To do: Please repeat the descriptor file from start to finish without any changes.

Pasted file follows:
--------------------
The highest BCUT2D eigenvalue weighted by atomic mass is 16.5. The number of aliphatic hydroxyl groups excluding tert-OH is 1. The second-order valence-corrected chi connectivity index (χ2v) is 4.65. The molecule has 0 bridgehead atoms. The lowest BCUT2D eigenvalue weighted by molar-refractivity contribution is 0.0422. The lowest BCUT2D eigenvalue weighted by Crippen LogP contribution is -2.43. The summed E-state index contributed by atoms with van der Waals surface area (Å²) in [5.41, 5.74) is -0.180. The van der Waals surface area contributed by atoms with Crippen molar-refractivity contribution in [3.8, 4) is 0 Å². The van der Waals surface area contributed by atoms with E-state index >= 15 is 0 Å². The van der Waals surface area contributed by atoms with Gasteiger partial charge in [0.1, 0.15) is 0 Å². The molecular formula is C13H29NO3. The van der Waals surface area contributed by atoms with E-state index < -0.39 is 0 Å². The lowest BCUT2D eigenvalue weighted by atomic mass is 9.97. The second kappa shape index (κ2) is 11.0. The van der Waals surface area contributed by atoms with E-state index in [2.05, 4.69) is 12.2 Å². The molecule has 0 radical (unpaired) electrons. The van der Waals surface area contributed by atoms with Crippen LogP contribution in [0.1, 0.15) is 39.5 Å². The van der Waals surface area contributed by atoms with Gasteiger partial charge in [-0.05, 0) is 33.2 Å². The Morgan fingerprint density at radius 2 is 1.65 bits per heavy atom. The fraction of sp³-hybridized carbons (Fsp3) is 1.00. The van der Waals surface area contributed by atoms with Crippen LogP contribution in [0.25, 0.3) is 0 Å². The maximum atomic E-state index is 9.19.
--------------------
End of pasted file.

The highest BCUT2D eigenvalue weighted by atomic mass is 16.5. The number of aliphatic hydroxyl groups excluding tert-OH is 1. The second-order valence-corrected chi connectivity index (χ2v) is 4.65. The molecule has 0 bridgehead atoms. The lowest BCUT2D eigenvalue weighted by molar-refractivity contribution is 0.0422. The lowest BCUT2D eigenvalue weighted by Crippen LogP contribution is -2.43. The summed E-state index contributed by atoms with van der Waals surface area (Å²) in [5.41, 5.74) is -0.180. The van der Waals surface area contributed by atoms with Crippen molar-refractivity contribution in [3.8, 4) is 0 Å². The van der Waals surface area contributed by atoms with E-state index >= 15 is 0 Å². The van der Waals surface area contributed by atoms with Gasteiger partial charge in [0.1, 0.15) is 0 Å². The molecular formula is C13H29NO3. The van der Waals surface area contributed by atoms with E-state index < -0.39 is 0 Å². The lowest BCUT2D eigenvalue weighted by atomic mass is 9.97. The second kappa shape index (κ2) is 11.0. The van der Waals surface area contributed by atoms with E-state index in [2.05, 4.69) is 12.2 Å². The molecule has 0 radical (unpaired) electrons. The van der Waals surface area contributed by atoms with Crippen LogP contribution in [0.1, 0.15) is 39.5 Å². The van der Waals surface area contributed by atoms with Gasteiger partial charge in [-0.05, 0) is 33.2 Å². The Morgan fingerprint density at radius 2 is 1.65 bits per heavy atom. The fraction of sp³-hybridized carbons (Fsp3) is 1.00. The van der Waals surface area contributed by atoms with Crippen LogP contribution in [0.25, 0.3) is 0 Å². The maximum atomic E-state index is 9.19.